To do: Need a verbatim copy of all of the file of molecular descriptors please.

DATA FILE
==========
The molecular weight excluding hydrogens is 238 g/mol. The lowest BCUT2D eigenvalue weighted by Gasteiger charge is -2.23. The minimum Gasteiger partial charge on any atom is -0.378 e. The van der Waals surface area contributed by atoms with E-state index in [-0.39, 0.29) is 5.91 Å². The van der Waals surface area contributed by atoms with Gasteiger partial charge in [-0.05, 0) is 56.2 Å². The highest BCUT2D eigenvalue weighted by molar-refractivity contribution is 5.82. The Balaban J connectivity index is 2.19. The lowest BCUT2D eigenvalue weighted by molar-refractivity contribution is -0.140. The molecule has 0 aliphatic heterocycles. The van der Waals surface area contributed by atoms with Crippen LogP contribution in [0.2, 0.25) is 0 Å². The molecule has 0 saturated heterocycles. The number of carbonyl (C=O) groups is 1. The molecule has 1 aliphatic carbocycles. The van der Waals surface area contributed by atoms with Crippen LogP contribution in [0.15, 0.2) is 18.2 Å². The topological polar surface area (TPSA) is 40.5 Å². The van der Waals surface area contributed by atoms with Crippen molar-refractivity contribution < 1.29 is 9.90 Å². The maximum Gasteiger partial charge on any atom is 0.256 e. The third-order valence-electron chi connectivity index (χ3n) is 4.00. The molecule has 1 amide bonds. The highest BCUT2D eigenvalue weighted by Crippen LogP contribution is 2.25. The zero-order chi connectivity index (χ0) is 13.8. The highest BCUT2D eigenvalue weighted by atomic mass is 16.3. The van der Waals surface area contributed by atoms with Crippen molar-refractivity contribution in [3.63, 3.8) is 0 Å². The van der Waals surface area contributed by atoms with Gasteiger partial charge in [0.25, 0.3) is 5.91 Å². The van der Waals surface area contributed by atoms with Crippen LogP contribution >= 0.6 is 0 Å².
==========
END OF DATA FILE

The molecular weight excluding hydrogens is 238 g/mol. The lowest BCUT2D eigenvalue weighted by Gasteiger charge is -2.23. The minimum Gasteiger partial charge on any atom is -0.378 e. The van der Waals surface area contributed by atoms with E-state index in [-0.39, 0.29) is 5.91 Å². The van der Waals surface area contributed by atoms with Gasteiger partial charge in [-0.05, 0) is 56.2 Å². The highest BCUT2D eigenvalue weighted by molar-refractivity contribution is 5.82. The Balaban J connectivity index is 2.19. The lowest BCUT2D eigenvalue weighted by molar-refractivity contribution is -0.140. The molecule has 0 aliphatic heterocycles. The van der Waals surface area contributed by atoms with Crippen LogP contribution in [0.2, 0.25) is 0 Å². The molecule has 0 saturated heterocycles. The number of carbonyl (C=O) groups is 1. The molecule has 1 aliphatic carbocycles. The van der Waals surface area contributed by atoms with Crippen LogP contribution in [0.15, 0.2) is 18.2 Å². The topological polar surface area (TPSA) is 40.5 Å². The van der Waals surface area contributed by atoms with Crippen molar-refractivity contribution < 1.29 is 9.90 Å². The maximum Gasteiger partial charge on any atom is 0.256 e. The third-order valence-electron chi connectivity index (χ3n) is 4.00. The molecule has 1 amide bonds. The highest BCUT2D eigenvalue weighted by Crippen LogP contribution is 2.25. The zero-order chi connectivity index (χ0) is 13.8. The highest BCUT2D eigenvalue weighted by atomic mass is 16.3. The van der Waals surface area contributed by atoms with Crippen molar-refractivity contribution in [3.63, 3.8) is 0 Å². The van der Waals surface area contributed by atoms with Gasteiger partial charge in [0.25, 0.3) is 5.91 Å². The van der Waals surface area contributed by atoms with Crippen LogP contribution >= 0.6 is 0 Å².